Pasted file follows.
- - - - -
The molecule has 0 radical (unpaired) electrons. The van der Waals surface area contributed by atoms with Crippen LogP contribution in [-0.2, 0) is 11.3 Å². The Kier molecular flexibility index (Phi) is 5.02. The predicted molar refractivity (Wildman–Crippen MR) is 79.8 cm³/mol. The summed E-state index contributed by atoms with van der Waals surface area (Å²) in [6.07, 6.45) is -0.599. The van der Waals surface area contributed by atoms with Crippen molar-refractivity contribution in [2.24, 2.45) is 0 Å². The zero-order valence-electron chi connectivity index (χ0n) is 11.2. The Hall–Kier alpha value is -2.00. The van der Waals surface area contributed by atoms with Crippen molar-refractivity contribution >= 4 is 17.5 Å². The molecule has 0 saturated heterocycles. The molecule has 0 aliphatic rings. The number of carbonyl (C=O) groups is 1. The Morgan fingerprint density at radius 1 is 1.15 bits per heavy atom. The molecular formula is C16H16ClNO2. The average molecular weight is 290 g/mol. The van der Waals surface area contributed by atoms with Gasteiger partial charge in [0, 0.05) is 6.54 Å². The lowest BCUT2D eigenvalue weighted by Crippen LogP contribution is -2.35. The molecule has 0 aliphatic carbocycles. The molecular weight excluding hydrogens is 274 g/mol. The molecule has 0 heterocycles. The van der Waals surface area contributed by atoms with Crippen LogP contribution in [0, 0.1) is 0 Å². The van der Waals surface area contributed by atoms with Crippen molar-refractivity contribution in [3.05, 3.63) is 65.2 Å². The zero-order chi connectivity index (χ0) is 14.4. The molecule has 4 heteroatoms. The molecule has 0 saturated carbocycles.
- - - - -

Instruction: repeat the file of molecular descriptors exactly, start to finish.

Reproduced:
The molecule has 0 radical (unpaired) electrons. The van der Waals surface area contributed by atoms with Crippen LogP contribution in [-0.2, 0) is 11.3 Å². The Kier molecular flexibility index (Phi) is 5.02. The predicted molar refractivity (Wildman–Crippen MR) is 79.8 cm³/mol. The summed E-state index contributed by atoms with van der Waals surface area (Å²) in [6.07, 6.45) is -0.599. The van der Waals surface area contributed by atoms with Crippen molar-refractivity contribution in [2.24, 2.45) is 0 Å². The zero-order valence-electron chi connectivity index (χ0n) is 11.2. The Hall–Kier alpha value is -2.00. The van der Waals surface area contributed by atoms with Crippen molar-refractivity contribution >= 4 is 17.5 Å². The molecule has 0 saturated heterocycles. The molecule has 0 aliphatic rings. The number of carbonyl (C=O) groups is 1. The Morgan fingerprint density at radius 1 is 1.15 bits per heavy atom. The molecular formula is C16H16ClNO2. The average molecular weight is 290 g/mol. The van der Waals surface area contributed by atoms with Gasteiger partial charge in [0, 0.05) is 6.54 Å². The lowest BCUT2D eigenvalue weighted by Crippen LogP contribution is -2.35. The molecule has 0 aliphatic carbocycles. The molecular weight excluding hydrogens is 274 g/mol. The molecule has 0 heterocycles. The van der Waals surface area contributed by atoms with Crippen LogP contribution in [0, 0.1) is 0 Å². The van der Waals surface area contributed by atoms with Crippen molar-refractivity contribution in [3.05, 3.63) is 65.2 Å². The zero-order chi connectivity index (χ0) is 14.4. The molecule has 4 heteroatoms. The molecule has 0 saturated carbocycles.